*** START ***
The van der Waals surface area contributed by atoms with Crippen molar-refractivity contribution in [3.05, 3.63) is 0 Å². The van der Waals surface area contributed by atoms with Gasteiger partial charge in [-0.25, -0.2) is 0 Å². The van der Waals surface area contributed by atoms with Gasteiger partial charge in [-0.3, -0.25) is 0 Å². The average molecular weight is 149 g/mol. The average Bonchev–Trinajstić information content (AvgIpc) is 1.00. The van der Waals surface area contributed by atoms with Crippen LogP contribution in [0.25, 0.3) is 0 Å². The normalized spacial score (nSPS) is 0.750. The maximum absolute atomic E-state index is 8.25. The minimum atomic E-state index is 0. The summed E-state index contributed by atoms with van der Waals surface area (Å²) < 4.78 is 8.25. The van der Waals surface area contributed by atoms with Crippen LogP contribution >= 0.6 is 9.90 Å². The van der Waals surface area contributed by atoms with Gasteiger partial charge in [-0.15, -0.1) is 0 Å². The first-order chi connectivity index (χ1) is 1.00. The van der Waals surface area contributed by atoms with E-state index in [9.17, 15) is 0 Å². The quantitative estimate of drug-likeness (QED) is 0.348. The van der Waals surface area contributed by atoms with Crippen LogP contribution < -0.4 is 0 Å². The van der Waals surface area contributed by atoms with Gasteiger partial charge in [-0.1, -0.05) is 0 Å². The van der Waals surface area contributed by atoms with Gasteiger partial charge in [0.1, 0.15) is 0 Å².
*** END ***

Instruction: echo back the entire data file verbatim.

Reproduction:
The van der Waals surface area contributed by atoms with Crippen molar-refractivity contribution in [3.05, 3.63) is 0 Å². The van der Waals surface area contributed by atoms with Gasteiger partial charge in [-0.25, -0.2) is 0 Å². The van der Waals surface area contributed by atoms with Gasteiger partial charge in [-0.3, -0.25) is 0 Å². The average molecular weight is 149 g/mol. The average Bonchev–Trinajstić information content (AvgIpc) is 1.00. The van der Waals surface area contributed by atoms with Crippen LogP contribution in [0.25, 0.3) is 0 Å². The normalized spacial score (nSPS) is 0.750. The maximum absolute atomic E-state index is 8.25. The minimum atomic E-state index is 0. The summed E-state index contributed by atoms with van der Waals surface area (Å²) < 4.78 is 8.25. The van der Waals surface area contributed by atoms with Crippen LogP contribution >= 0.6 is 9.90 Å². The van der Waals surface area contributed by atoms with Gasteiger partial charge in [-0.15, -0.1) is 0 Å². The first-order chi connectivity index (χ1) is 1.00. The van der Waals surface area contributed by atoms with E-state index in [9.17, 15) is 0 Å². The quantitative estimate of drug-likeness (QED) is 0.348. The van der Waals surface area contributed by atoms with Crippen LogP contribution < -0.4 is 0 Å². The van der Waals surface area contributed by atoms with Gasteiger partial charge in [-0.1, -0.05) is 0 Å². The van der Waals surface area contributed by atoms with Gasteiger partial charge in [0.1, 0.15) is 0 Å².